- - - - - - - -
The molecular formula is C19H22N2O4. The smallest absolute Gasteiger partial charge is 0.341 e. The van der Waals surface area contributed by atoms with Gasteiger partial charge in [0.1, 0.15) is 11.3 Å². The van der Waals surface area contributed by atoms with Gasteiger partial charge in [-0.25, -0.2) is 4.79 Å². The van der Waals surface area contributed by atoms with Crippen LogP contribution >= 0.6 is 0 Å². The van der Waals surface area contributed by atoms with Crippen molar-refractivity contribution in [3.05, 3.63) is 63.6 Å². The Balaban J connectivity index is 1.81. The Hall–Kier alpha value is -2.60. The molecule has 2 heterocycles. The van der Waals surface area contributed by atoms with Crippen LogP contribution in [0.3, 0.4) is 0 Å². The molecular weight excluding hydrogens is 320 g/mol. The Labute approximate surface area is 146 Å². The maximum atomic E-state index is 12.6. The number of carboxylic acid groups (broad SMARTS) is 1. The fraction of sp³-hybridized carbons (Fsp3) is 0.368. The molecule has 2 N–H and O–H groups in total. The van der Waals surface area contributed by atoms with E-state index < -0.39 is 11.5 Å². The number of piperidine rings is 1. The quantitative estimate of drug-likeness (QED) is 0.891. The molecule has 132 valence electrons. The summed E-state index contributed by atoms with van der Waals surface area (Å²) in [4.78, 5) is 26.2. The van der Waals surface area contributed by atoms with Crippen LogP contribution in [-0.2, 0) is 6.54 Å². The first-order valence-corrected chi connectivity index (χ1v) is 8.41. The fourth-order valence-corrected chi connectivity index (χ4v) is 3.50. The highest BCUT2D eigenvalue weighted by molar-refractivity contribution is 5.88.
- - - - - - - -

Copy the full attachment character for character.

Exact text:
The molecular formula is C19H22N2O4. The smallest absolute Gasteiger partial charge is 0.341 e. The van der Waals surface area contributed by atoms with Gasteiger partial charge in [0.1, 0.15) is 11.3 Å². The van der Waals surface area contributed by atoms with Gasteiger partial charge in [-0.25, -0.2) is 4.79 Å². The van der Waals surface area contributed by atoms with Crippen LogP contribution >= 0.6 is 0 Å². The van der Waals surface area contributed by atoms with Crippen molar-refractivity contribution in [3.05, 3.63) is 63.6 Å². The Balaban J connectivity index is 1.81. The Hall–Kier alpha value is -2.60. The molecule has 2 heterocycles. The van der Waals surface area contributed by atoms with Crippen LogP contribution in [0.3, 0.4) is 0 Å². The molecular weight excluding hydrogens is 320 g/mol. The Labute approximate surface area is 146 Å². The maximum atomic E-state index is 12.6. The number of carboxylic acid groups (broad SMARTS) is 1. The fraction of sp³-hybridized carbons (Fsp3) is 0.368. The molecule has 2 N–H and O–H groups in total. The van der Waals surface area contributed by atoms with E-state index < -0.39 is 11.5 Å². The number of piperidine rings is 1. The quantitative estimate of drug-likeness (QED) is 0.891. The molecule has 132 valence electrons. The summed E-state index contributed by atoms with van der Waals surface area (Å²) in [4.78, 5) is 26.2. The van der Waals surface area contributed by atoms with Crippen LogP contribution in [-0.2, 0) is 6.54 Å². The first-order valence-corrected chi connectivity index (χ1v) is 8.41. The fourth-order valence-corrected chi connectivity index (χ4v) is 3.50. The highest BCUT2D eigenvalue weighted by molar-refractivity contribution is 5.88.